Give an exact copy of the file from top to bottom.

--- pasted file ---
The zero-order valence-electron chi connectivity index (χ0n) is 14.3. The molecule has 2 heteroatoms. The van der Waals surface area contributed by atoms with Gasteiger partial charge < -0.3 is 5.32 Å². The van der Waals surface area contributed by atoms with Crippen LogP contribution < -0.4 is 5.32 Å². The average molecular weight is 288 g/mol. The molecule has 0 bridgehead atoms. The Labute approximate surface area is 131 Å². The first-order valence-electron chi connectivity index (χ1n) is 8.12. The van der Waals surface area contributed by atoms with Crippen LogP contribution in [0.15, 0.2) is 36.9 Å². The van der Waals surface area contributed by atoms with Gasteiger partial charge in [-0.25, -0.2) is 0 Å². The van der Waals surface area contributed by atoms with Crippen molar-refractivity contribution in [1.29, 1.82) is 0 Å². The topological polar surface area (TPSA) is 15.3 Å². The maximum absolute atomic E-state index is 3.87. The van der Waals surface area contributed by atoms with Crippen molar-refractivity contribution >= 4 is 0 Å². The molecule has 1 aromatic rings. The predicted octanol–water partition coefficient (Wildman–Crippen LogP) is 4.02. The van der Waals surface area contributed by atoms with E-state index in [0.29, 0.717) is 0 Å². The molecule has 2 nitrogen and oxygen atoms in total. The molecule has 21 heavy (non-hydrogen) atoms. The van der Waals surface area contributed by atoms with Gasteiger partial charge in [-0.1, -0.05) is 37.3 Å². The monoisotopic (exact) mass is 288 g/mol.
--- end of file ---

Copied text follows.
The zero-order valence-electron chi connectivity index (χ0n) is 14.3. The molecule has 2 heteroatoms. The van der Waals surface area contributed by atoms with Gasteiger partial charge < -0.3 is 5.32 Å². The van der Waals surface area contributed by atoms with Crippen LogP contribution < -0.4 is 5.32 Å². The average molecular weight is 288 g/mol. The molecule has 0 bridgehead atoms. The Labute approximate surface area is 131 Å². The first-order valence-electron chi connectivity index (χ1n) is 8.12. The van der Waals surface area contributed by atoms with Crippen LogP contribution in [0.15, 0.2) is 36.9 Å². The van der Waals surface area contributed by atoms with Gasteiger partial charge in [-0.25, -0.2) is 0 Å². The van der Waals surface area contributed by atoms with Crippen molar-refractivity contribution in [1.29, 1.82) is 0 Å². The topological polar surface area (TPSA) is 15.3 Å². The maximum absolute atomic E-state index is 3.87. The van der Waals surface area contributed by atoms with Crippen molar-refractivity contribution >= 4 is 0 Å². The molecule has 1 aromatic rings. The predicted octanol–water partition coefficient (Wildman–Crippen LogP) is 4.02. The van der Waals surface area contributed by atoms with E-state index in [0.29, 0.717) is 0 Å². The molecule has 2 nitrogen and oxygen atoms in total. The molecule has 21 heavy (non-hydrogen) atoms. The van der Waals surface area contributed by atoms with Gasteiger partial charge in [-0.1, -0.05) is 37.3 Å². The monoisotopic (exact) mass is 288 g/mol.